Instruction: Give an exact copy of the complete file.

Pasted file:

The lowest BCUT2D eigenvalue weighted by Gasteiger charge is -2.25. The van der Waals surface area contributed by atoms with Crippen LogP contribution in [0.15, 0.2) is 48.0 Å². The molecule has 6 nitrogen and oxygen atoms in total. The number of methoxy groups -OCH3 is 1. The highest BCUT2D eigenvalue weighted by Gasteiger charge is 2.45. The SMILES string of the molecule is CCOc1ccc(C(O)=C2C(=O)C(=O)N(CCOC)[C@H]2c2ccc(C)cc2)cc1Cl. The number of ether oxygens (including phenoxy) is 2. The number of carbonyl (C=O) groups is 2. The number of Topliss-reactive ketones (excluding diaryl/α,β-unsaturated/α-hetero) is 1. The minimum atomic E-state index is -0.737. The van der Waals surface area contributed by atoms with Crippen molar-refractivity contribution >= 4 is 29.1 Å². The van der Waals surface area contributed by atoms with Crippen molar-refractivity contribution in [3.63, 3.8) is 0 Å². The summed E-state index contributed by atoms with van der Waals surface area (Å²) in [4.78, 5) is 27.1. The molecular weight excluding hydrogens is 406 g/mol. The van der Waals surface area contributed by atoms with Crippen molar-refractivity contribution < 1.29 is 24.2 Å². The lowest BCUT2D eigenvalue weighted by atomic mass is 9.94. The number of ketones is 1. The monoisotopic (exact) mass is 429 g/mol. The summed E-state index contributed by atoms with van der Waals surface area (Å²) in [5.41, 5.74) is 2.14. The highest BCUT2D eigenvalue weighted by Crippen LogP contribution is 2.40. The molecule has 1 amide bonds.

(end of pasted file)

The lowest BCUT2D eigenvalue weighted by Gasteiger charge is -2.25. The van der Waals surface area contributed by atoms with Crippen LogP contribution in [0.15, 0.2) is 48.0 Å². The molecule has 6 nitrogen and oxygen atoms in total. The number of methoxy groups -OCH3 is 1. The highest BCUT2D eigenvalue weighted by Gasteiger charge is 2.45. The SMILES string of the molecule is CCOc1ccc(C(O)=C2C(=O)C(=O)N(CCOC)[C@H]2c2ccc(C)cc2)cc1Cl. The number of ether oxygens (including phenoxy) is 2. The number of carbonyl (C=O) groups is 2. The number of Topliss-reactive ketones (excluding diaryl/α,β-unsaturated/α-hetero) is 1. The minimum atomic E-state index is -0.737. The van der Waals surface area contributed by atoms with Crippen molar-refractivity contribution >= 4 is 29.1 Å². The van der Waals surface area contributed by atoms with Crippen molar-refractivity contribution in [3.63, 3.8) is 0 Å². The summed E-state index contributed by atoms with van der Waals surface area (Å²) in [4.78, 5) is 27.1. The molecular weight excluding hydrogens is 406 g/mol. The van der Waals surface area contributed by atoms with Crippen molar-refractivity contribution < 1.29 is 24.2 Å². The lowest BCUT2D eigenvalue weighted by atomic mass is 9.94. The number of ketones is 1. The monoisotopic (exact) mass is 429 g/mol. The summed E-state index contributed by atoms with van der Waals surface area (Å²) in [5.41, 5.74) is 2.14. The highest BCUT2D eigenvalue weighted by Crippen LogP contribution is 2.40. The molecule has 1 amide bonds.